VinPro Chairman, Abrie Botha

VinPro will act where required, but queries farm worker report

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"Show us who does it and where! If some of our members are guilty of malpractices towards their farm worker communities or allow inhumane living conditions, we want to identify them so that we can address it."

This was the reaction of VinPro – the representative organisation of South Africa’s 4 000 wine grape producers – to the Human Rights Watch report regarding alleged ill-treatment of farm workers.

VinPro agreed in its press release with organisations such as Agri South Africa and Wines of South Africa (WOSA), who question the credibility and balance of this organisation’s contentious report. However, VinPro took a strong stance against any possible cases of farm worker exploitation and allowing substandard living conditions, wherever it might exist within the agricultural sector – both within and outside the wine industry environment.

VinPro Chairman Abrie Botha said, “If we can be convinced of the merits and methodology of this research and obtain accurate information regarding possible minorities who might still be damaging the wine industry’s name, we will act against the perpetrators as forcefully as possible, or do everything in our power to expose and discredit them.”

However, the organisation also expressed its disappointment and shock regarding the one-sided and unfair nature of the report, which is currently making waves in the international media – this at a time in which the wine industry is under critical pressure due to low profit margins and the global recession, resulting in the livelihood of 60 000 workers on wine farms and in cellars being under threat.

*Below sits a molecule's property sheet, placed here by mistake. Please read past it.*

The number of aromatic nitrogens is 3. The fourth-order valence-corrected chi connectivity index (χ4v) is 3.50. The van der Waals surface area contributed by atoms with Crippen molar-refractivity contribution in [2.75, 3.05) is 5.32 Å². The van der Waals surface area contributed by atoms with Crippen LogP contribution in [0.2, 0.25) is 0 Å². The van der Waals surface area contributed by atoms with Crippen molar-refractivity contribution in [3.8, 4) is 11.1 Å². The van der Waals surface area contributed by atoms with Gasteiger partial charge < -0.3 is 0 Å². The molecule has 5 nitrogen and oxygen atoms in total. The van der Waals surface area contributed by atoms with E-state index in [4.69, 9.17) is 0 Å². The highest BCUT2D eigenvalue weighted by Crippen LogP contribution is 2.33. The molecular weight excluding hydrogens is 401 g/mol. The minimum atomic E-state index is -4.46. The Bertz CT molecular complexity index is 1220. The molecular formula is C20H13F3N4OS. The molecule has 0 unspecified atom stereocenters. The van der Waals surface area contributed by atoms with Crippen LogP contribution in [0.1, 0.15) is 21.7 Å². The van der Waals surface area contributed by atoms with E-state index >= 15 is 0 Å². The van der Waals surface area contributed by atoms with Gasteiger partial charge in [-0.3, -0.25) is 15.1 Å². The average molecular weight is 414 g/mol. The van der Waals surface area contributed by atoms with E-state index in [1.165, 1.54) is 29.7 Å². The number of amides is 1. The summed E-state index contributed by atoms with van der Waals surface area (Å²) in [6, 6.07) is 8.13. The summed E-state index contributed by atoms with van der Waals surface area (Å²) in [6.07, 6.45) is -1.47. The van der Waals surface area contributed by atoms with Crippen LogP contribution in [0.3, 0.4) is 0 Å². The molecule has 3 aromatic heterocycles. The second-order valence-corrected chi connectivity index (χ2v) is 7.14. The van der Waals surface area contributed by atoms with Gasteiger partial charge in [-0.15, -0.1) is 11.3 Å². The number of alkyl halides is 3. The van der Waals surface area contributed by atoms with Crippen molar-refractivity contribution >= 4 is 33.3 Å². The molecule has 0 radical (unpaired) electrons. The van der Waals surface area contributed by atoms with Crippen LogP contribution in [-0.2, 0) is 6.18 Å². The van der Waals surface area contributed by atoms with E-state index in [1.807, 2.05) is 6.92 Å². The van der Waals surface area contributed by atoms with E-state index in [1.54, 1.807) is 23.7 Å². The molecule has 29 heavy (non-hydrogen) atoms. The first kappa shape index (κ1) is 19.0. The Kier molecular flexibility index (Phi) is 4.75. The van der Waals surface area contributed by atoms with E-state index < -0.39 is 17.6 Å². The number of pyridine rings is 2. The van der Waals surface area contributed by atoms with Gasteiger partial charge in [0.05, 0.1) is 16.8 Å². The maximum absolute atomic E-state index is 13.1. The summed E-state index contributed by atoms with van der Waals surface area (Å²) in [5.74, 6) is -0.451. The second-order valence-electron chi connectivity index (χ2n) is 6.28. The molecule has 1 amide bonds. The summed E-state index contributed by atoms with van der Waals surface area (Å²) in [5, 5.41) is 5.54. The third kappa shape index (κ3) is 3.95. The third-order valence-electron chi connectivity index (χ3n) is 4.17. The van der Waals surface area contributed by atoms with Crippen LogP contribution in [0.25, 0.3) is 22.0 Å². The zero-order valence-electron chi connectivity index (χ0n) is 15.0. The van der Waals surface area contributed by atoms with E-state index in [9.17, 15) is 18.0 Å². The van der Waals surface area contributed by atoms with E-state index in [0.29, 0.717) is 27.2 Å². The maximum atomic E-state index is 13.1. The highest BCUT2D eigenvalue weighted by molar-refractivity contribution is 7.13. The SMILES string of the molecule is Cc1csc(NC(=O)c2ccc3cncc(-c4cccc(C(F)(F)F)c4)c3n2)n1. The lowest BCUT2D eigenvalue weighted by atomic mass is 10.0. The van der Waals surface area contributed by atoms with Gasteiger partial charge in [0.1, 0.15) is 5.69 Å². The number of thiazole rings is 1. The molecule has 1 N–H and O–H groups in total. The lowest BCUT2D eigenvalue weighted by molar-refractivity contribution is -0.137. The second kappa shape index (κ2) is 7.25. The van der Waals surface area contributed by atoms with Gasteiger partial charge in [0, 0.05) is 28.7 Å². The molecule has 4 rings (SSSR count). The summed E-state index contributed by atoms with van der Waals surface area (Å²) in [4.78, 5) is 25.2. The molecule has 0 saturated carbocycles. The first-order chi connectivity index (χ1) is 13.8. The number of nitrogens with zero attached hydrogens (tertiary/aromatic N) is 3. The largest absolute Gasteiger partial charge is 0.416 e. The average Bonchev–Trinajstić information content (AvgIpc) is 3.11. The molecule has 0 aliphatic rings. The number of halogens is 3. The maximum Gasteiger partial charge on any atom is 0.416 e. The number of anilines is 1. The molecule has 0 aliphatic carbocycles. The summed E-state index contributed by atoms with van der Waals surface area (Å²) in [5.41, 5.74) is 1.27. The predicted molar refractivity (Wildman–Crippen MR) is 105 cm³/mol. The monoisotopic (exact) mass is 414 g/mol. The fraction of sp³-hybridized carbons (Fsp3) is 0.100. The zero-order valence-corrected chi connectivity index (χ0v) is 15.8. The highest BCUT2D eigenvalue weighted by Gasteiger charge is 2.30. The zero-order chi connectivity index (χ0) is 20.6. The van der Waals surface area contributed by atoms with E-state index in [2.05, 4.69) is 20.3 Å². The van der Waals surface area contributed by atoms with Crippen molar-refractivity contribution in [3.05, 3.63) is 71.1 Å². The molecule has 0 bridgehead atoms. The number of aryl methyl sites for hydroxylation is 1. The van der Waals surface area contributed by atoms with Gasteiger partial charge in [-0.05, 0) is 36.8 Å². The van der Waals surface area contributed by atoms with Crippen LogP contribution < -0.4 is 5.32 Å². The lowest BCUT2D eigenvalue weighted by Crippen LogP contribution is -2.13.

According to Botha, the wine industry had especially taken the lead with regard to the upliftment of its farm workers in recent years and has supported all structures and organisations who actively addressed these issues. This is currently also the case with the campaign against the so-called “ales problem”, whereby cheap, low standard sugar-fermented alcoholic concoctions are taking their toll on farm workers and their socio-economic conditions. For the same reason, the wine industry drove the abolishment of the so-called “papsak” (foil bag) industry via legislation in 2007.

Leading empowerment initiatives from wine industry ranks are also barely mentioned in the report, e g VinPro’s establishment of a BEE advisory service four years ago.

VinPro has doubts about the basis and balance of the 96-page report with the emotive title Ripe with Abuse: Human Rights Conditions in South Africa's Fruit and Wine Industries. “According to our information only a third of the 60 farms included are those of wine producers. Human Rights Watch probably let themselves be led by activists with their own agendas, to the worst cases of questionable living conditions.

According to the authors the report was based on interviews conducted in 2010 and 2011 with more than 250 people, including 117 current or former farm workers and 16 other farm occupants. This does not give a sufficiently comprehensive representation of conditions throughout the industry, and is therefore potentially misleading.

The allegation in the report that producers do not provide enough protection when they work with pesticides, is an example of the report’s questionable approach, as the eco-sustainable principles of the internationally leading Integrated Production of Wine (IPW) initiative is not mentioned.

In its role as prominent employer and driver of upliftment at all levels, the wine industry should be judged fairly and not be undermined by allegations that are based on seemingly haphazard, anecdotal testimony and in all probability a flagrant exaggeration of reality.

VinPro, also via its formal association with Agri SA, adheres to all national legislation and international agricultural norms and standards and requires its members to do the same. Where problems do exist, the organisation is committed to addressing them – even to the extent of having VinPro membership suspended.

For more information contact VinPro executive director, Jos le Roux, at tel +27 (0)21 807 3322, e-mail lerouxj@vinpro.co.za.


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